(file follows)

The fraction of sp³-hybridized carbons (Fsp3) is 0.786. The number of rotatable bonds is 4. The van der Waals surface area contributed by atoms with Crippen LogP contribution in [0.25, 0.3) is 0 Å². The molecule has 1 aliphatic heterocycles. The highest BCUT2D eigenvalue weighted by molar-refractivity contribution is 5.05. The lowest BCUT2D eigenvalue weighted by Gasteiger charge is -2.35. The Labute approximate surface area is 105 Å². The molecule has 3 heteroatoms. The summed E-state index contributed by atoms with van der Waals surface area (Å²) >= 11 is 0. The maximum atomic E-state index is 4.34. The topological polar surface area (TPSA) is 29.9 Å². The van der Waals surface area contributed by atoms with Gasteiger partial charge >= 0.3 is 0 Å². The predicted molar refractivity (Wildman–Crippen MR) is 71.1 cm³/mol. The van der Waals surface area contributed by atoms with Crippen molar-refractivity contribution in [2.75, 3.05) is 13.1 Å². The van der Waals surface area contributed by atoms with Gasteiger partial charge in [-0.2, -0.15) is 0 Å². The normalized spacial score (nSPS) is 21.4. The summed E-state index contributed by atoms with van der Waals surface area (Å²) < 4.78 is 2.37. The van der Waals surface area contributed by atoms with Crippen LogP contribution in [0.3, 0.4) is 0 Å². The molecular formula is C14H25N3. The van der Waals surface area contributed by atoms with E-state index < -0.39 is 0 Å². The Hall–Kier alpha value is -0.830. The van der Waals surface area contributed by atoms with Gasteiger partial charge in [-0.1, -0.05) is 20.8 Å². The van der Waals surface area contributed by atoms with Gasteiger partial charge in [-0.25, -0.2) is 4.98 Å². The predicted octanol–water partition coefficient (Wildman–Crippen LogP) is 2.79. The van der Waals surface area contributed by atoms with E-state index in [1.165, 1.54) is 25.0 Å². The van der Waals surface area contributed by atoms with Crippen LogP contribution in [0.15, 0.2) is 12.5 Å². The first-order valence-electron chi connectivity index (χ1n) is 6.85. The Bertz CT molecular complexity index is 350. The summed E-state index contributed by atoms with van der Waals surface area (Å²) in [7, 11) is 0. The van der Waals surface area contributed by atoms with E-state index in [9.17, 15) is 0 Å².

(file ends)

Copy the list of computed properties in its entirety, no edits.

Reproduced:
The fraction of sp³-hybridized carbons (Fsp3) is 0.786. The number of rotatable bonds is 4. The van der Waals surface area contributed by atoms with Crippen LogP contribution in [0.25, 0.3) is 0 Å². The molecule has 1 aliphatic heterocycles. The highest BCUT2D eigenvalue weighted by molar-refractivity contribution is 5.05. The lowest BCUT2D eigenvalue weighted by Gasteiger charge is -2.35. The Labute approximate surface area is 105 Å². The molecule has 3 heteroatoms. The summed E-state index contributed by atoms with van der Waals surface area (Å²) >= 11 is 0. The maximum atomic E-state index is 4.34. The topological polar surface area (TPSA) is 29.9 Å². The van der Waals surface area contributed by atoms with Gasteiger partial charge >= 0.3 is 0 Å². The predicted molar refractivity (Wildman–Crippen MR) is 71.1 cm³/mol. The van der Waals surface area contributed by atoms with Crippen molar-refractivity contribution in [2.75, 3.05) is 13.1 Å². The van der Waals surface area contributed by atoms with Gasteiger partial charge in [-0.2, -0.15) is 0 Å². The normalized spacial score (nSPS) is 21.4. The summed E-state index contributed by atoms with van der Waals surface area (Å²) < 4.78 is 2.37. The van der Waals surface area contributed by atoms with Crippen LogP contribution in [0.3, 0.4) is 0 Å². The molecular formula is C14H25N3. The van der Waals surface area contributed by atoms with E-state index < -0.39 is 0 Å². The Hall–Kier alpha value is -0.830. The van der Waals surface area contributed by atoms with Gasteiger partial charge in [-0.1, -0.05) is 20.8 Å². The van der Waals surface area contributed by atoms with Gasteiger partial charge in [-0.25, -0.2) is 4.98 Å². The predicted octanol–water partition coefficient (Wildman–Crippen LogP) is 2.79. The van der Waals surface area contributed by atoms with E-state index in [1.165, 1.54) is 25.0 Å². The van der Waals surface area contributed by atoms with Crippen LogP contribution in [0.15, 0.2) is 12.5 Å². The first-order valence-electron chi connectivity index (χ1n) is 6.85. The Bertz CT molecular complexity index is 350. The summed E-state index contributed by atoms with van der Waals surface area (Å²) in [7, 11) is 0. The van der Waals surface area contributed by atoms with E-state index in [9.17, 15) is 0 Å².